Sex ratio =$\frac{No.\,of\,females}{1000\,(males)}$

(9) Age structure : The age structure of a population is the percentage of individual of different ages such as young, adult and old. Age-sex structure of a population can be shown by a pyramid-like diagram by plotting the percentage of population of each sex in each age-group. Figure shows the age-sex structural pyramids for India over the 20-year period from 1971 to 1991. These pyramids show that Indian population may still take many years to be stabilized. (10) Age distribution : The relative abundance of the organisms of various age groups in the population is called age distribution of population. With regard to age distribution, there are three kinds of population.

(i) Rapidly growing or Expanding population : It has high birth rate and low death rate, so there are more number of young individuals in the population.

(ii) Stationary or stable population : It has equal birth and death rates, so population shows zero population growth. The pyramid of this type of population is ‘bell’ shaped.

(iii) Declining population :  It has higher death  rate than birth rate, so the population of young members is lower than that of old members e.g. Japan (Ageing population). The pyramid of this type of population is ‘urn’ shaped.

Human population has three age groups : Pre reproductive, Reproductive, and post reproductive. Factors affecting the age composition

(i) Number of infants below one year of age and the older people as these have higher mortality rate than individuals of other age groups.

(ii) Proportion of reproductive active males and females in a population.

(iii) Number of females in active reproductive age (i.e. between 15 to 44 years)

(11) Change in Population Size and Growth Rate : Whether a population grows, declines or maintains it size depends upon the balance between the above factors: The above expression in words may be represented in a simple way by a mathematical model. suppose $N=$population size and t = time. The Greek letter delta, $\Delta ,$ indicates change. We can now represent change in population as $\Delta N,$ and time interval as $\Delta t.$ The verbal equation can be written as $\Delta N/\Delta t=(B+I)-(D+E)$ in which B is absolute number of births in the population during the time interval, and D =the absolute number of deaths during that interval; I means immigrant and E, emigrants. I and E , being insignificant, may be ignored. Then the equation simplifies to $\Delta N/\Delta t=B-D.$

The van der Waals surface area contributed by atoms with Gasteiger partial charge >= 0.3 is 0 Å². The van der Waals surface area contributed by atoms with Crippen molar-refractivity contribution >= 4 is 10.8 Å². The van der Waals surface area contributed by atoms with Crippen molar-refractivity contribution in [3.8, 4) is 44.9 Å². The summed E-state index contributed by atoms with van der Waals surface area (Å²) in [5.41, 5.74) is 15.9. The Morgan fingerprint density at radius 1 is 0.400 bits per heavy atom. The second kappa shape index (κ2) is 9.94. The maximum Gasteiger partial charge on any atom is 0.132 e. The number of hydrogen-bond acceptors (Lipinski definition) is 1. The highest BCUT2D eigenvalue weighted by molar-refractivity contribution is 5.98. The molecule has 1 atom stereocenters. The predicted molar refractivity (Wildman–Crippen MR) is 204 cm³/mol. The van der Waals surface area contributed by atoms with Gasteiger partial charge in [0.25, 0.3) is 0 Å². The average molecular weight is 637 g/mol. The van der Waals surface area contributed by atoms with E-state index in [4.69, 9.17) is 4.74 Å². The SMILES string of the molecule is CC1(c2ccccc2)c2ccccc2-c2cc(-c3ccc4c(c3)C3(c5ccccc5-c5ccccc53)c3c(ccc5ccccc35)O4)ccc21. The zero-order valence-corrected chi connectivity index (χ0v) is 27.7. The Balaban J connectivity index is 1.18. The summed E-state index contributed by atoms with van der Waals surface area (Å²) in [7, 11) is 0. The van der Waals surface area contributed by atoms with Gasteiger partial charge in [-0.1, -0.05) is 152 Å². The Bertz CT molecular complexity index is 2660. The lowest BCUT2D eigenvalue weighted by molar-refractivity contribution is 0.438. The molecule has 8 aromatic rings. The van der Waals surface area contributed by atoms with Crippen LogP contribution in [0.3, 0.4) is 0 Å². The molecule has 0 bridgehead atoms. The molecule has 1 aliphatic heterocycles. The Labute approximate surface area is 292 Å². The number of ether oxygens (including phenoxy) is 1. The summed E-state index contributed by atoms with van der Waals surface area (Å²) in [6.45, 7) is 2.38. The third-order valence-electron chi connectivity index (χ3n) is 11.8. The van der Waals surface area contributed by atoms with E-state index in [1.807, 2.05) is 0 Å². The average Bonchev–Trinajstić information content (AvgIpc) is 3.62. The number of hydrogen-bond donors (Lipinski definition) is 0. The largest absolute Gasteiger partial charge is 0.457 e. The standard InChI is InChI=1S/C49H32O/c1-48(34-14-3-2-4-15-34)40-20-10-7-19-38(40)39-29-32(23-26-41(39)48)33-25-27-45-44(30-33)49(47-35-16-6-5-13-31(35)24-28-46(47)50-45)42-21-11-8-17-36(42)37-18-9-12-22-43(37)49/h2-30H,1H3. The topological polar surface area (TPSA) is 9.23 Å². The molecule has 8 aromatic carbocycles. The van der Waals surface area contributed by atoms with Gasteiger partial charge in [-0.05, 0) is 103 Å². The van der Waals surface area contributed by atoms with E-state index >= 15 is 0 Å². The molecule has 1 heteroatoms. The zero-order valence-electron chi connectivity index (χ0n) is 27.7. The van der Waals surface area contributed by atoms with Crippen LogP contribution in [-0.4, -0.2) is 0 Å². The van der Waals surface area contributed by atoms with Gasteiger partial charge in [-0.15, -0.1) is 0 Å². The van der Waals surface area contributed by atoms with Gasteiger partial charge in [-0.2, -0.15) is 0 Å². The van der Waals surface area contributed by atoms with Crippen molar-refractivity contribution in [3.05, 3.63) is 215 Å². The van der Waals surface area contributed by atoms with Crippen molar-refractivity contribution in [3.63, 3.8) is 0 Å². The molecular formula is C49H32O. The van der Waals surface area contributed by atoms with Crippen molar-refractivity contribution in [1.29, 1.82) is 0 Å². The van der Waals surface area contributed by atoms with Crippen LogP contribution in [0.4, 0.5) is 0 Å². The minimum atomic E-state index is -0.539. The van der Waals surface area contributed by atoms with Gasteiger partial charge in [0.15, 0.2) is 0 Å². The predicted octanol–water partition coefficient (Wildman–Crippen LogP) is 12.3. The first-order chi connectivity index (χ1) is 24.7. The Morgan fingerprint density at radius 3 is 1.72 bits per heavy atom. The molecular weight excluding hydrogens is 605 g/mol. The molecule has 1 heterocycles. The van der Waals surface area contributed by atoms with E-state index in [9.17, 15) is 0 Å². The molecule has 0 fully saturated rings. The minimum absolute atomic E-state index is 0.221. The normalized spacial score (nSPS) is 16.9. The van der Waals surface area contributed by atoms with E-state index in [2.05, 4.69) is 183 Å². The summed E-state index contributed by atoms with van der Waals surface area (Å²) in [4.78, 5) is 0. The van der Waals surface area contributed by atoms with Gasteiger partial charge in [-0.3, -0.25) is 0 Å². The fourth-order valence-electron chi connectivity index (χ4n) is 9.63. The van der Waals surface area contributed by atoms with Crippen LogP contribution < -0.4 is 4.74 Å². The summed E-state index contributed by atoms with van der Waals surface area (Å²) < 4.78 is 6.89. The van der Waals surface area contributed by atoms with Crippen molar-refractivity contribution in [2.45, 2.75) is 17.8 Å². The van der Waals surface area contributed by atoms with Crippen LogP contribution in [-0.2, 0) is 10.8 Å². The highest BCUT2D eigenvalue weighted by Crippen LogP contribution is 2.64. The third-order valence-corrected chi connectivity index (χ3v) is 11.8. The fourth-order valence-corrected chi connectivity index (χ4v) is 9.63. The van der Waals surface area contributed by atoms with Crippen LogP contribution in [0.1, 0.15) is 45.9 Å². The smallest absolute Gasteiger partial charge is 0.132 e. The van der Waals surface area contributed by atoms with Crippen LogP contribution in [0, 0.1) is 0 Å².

Migration is a two-way movement of a population for adjusting to seasonal changes. It occurs in some fishes (Anguilla, an eel), birds (Siberian crane), and mammals (fur seal). Migration is not considered a determinant of population size.

Annual average growth rate is the percentage of increase in population size per year. It can be calculated with the help of following equation:

$Annual\text{ }growth\text{ }rate\text{ }(%)\text{ }=\left( \frac{{{P}_{2}}-{{P}_{1}}}{{{P}_{1}}\times N} \right)\times 100$

Where ${{P}_{1}}=$ Population size of previous census. ${{P}_{2}}=$Population size of present census.

$N=$Number of years between the two census.